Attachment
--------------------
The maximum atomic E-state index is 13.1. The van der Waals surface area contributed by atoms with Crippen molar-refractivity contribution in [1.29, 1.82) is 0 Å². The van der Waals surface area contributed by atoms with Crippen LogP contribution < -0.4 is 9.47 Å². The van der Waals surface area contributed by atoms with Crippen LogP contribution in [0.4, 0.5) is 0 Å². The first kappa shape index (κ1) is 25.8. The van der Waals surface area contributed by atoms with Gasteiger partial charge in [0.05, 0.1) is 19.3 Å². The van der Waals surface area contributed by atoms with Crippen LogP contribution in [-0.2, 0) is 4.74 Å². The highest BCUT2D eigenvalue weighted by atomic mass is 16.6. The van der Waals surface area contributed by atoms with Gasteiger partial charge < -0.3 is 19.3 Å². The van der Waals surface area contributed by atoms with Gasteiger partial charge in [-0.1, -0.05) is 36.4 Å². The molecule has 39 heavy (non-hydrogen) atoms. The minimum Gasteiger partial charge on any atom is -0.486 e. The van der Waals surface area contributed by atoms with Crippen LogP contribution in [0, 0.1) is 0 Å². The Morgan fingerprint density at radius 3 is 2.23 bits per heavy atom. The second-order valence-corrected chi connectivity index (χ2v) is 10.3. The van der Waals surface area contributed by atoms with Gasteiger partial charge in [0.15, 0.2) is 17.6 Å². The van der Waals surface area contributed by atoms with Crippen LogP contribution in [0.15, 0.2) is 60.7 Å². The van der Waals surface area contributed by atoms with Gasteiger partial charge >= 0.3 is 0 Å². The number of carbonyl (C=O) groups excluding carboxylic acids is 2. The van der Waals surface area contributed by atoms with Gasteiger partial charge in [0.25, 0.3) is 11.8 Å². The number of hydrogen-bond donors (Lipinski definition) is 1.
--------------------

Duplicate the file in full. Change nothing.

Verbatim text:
The maximum atomic E-state index is 13.1. The van der Waals surface area contributed by atoms with Crippen molar-refractivity contribution in [1.29, 1.82) is 0 Å². The van der Waals surface area contributed by atoms with Crippen LogP contribution < -0.4 is 9.47 Å². The van der Waals surface area contributed by atoms with Crippen LogP contribution in [0.4, 0.5) is 0 Å². The first kappa shape index (κ1) is 25.8. The van der Waals surface area contributed by atoms with Gasteiger partial charge in [0.05, 0.1) is 19.3 Å². The van der Waals surface area contributed by atoms with Crippen LogP contribution in [-0.2, 0) is 4.74 Å². The highest BCUT2D eigenvalue weighted by atomic mass is 16.6. The van der Waals surface area contributed by atoms with Gasteiger partial charge < -0.3 is 19.3 Å². The van der Waals surface area contributed by atoms with Gasteiger partial charge in [-0.1, -0.05) is 36.4 Å². The molecule has 39 heavy (non-hydrogen) atoms. The minimum Gasteiger partial charge on any atom is -0.486 e. The van der Waals surface area contributed by atoms with Crippen LogP contribution in [0, 0.1) is 0 Å². The Morgan fingerprint density at radius 3 is 2.23 bits per heavy atom. The second-order valence-corrected chi connectivity index (χ2v) is 10.3. The van der Waals surface area contributed by atoms with Gasteiger partial charge in [0.15, 0.2) is 17.6 Å². The van der Waals surface area contributed by atoms with Crippen LogP contribution in [0.15, 0.2) is 60.7 Å². The van der Waals surface area contributed by atoms with Gasteiger partial charge >= 0.3 is 0 Å². The number of carbonyl (C=O) groups excluding carboxylic acids is 2. The van der Waals surface area contributed by atoms with Gasteiger partial charge in [0.25, 0.3) is 11.8 Å². The number of hydrogen-bond donors (Lipinski definition) is 1.